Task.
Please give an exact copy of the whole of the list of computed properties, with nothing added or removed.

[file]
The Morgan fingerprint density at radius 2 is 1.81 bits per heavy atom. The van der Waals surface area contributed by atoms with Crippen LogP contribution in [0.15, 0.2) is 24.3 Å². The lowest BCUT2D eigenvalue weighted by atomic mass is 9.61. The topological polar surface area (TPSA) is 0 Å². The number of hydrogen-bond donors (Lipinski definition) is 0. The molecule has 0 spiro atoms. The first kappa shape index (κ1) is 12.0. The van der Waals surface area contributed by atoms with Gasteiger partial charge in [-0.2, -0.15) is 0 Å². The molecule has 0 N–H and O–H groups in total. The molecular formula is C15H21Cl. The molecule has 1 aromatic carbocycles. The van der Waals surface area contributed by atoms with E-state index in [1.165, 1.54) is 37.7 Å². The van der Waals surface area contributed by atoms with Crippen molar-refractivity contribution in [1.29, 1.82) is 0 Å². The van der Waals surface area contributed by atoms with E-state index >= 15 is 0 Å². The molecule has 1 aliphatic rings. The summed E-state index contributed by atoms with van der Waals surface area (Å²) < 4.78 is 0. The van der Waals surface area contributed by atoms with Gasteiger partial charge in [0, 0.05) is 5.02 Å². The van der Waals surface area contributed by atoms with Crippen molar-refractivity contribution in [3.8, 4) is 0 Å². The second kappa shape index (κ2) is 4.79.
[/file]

The Morgan fingerprint density at radius 2 is 1.81 bits per heavy atom. The van der Waals surface area contributed by atoms with Crippen LogP contribution in [0.15, 0.2) is 24.3 Å². The lowest BCUT2D eigenvalue weighted by atomic mass is 9.61. The topological polar surface area (TPSA) is 0 Å². The number of hydrogen-bond donors (Lipinski definition) is 0. The molecule has 0 spiro atoms. The first kappa shape index (κ1) is 12.0. The van der Waals surface area contributed by atoms with Gasteiger partial charge in [-0.2, -0.15) is 0 Å². The molecule has 0 N–H and O–H groups in total. The molecular formula is C15H21Cl. The molecule has 1 aromatic carbocycles. The van der Waals surface area contributed by atoms with E-state index in [1.165, 1.54) is 37.7 Å². The van der Waals surface area contributed by atoms with Crippen molar-refractivity contribution in [1.29, 1.82) is 0 Å². The van der Waals surface area contributed by atoms with E-state index >= 15 is 0 Å². The molecule has 1 aliphatic rings. The summed E-state index contributed by atoms with van der Waals surface area (Å²) < 4.78 is 0. The van der Waals surface area contributed by atoms with Gasteiger partial charge in [0, 0.05) is 5.02 Å². The van der Waals surface area contributed by atoms with Crippen molar-refractivity contribution in [3.8, 4) is 0 Å². The second kappa shape index (κ2) is 4.79.